TENSION hung in the air after the Security Council vote Thursday authorizing the use of force against Saddam Hussein unless he withdraws from Kuwait by Jan. 15. Happily, within hours the mood was lifted by President Bush's diplomatic overture to Iraq. It is well that Secretary of State James Baker will meet with Saddam, and that Iraqi Foreign Minister Tareq Aziz will sit down with Mr. Bush. It is premature, however, to conclude that these contacts make a peaceful solution to the Gulf crisis inevitable.
Bush said Friday that he regarded the main purpose of the talks to apprise Saddam clearly of the United States's seriousness, to pierce any ignorance or miscalculation that may fog the Iraqi leader's thinking. But the meetings will doubtless involve more than just an opportunity for Saddam to read George Bush's lips.
How much more? Bush has repeatedly said, and rightly, that he will not ``negotiate'' with Saddam if that means cutting a deal that will reward the Iraqi dictator for his aggression. Yet in many corners of the globe there is hope, if expressed privately, that a deal may in fact be worked out - say, a withdrawal from Kuwait that will leave Iraq with some border concessions and an agreement on disputed oil fields.
In the end, an accommodation along these lines may be reached. But it should be negotiated after Saddam pulls out of Kuwait, and only with the full diplomatic participation of Kuwait's government. The deal shouldn't be imposed on Kuwait, as Czechoslovakia was carved up at Munich.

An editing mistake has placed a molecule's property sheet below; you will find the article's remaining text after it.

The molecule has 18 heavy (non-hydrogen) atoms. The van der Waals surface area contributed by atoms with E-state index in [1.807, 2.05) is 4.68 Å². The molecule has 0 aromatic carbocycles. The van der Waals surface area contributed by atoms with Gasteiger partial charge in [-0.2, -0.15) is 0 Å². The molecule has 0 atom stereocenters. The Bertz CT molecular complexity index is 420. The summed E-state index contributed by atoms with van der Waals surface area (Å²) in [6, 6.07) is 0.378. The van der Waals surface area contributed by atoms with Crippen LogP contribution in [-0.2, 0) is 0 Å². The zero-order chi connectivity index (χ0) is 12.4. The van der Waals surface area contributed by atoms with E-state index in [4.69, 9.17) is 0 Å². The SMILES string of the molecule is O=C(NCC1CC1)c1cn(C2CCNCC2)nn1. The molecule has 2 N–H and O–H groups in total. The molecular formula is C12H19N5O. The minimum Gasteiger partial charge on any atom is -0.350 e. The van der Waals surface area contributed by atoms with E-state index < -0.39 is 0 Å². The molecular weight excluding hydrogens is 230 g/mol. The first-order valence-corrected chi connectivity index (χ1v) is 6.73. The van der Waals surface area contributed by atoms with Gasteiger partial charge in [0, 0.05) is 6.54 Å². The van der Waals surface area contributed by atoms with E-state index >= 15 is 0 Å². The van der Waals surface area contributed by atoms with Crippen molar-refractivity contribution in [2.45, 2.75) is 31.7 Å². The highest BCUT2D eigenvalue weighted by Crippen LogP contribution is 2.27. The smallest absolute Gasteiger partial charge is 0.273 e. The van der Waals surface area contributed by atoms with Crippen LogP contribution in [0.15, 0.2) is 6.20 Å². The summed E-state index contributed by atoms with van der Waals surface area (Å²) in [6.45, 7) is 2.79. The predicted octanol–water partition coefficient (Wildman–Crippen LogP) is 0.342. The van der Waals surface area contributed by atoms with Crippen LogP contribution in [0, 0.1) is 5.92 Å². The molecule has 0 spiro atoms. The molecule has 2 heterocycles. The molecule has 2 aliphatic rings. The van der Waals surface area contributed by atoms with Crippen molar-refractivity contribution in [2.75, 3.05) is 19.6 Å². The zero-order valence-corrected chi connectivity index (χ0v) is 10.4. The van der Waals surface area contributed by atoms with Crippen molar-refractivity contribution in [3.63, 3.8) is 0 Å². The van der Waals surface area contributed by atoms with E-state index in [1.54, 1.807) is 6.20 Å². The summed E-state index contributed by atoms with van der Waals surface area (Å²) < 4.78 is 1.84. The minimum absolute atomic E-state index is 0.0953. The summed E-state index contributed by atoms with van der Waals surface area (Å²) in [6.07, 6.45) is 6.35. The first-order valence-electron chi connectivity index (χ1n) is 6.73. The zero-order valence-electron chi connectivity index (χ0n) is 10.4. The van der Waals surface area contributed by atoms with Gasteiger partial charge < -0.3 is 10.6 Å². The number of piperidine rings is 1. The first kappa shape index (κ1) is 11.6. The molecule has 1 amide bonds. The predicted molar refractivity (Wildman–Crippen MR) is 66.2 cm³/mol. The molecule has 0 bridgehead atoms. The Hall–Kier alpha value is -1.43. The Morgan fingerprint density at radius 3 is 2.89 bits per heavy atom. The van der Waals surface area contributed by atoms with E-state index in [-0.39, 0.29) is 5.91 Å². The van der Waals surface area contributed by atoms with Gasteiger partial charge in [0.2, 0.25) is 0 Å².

The indications are that Saddam will use the meeting with the US to press his view that any peaceful solution must be part of a comprehensive regional agreement that covers Israel's occupation of Arab lands. This issue should not be on this table. Granted, the Palestinian issue must be resolved if peace is ever to come to the Mideast. But that is a matter for negotiations after Iraq leaves Kuwait. An Israeli-Palestinian settlement will not be achieved at the point of Saddam Hussein's gun.
So what do the US and Iraq have to talk about? The US, on behalf of the United Nations allies, must assure Saddam that the consequences of withdrawal for him and his nation will be better than resistance. Meanwhile, Mr. Bush will have tried the course of direct contact. Let's pray that this succeeds.
The clock ticks down: six weeks and counting. Keep talking as though lives depend on it. They do.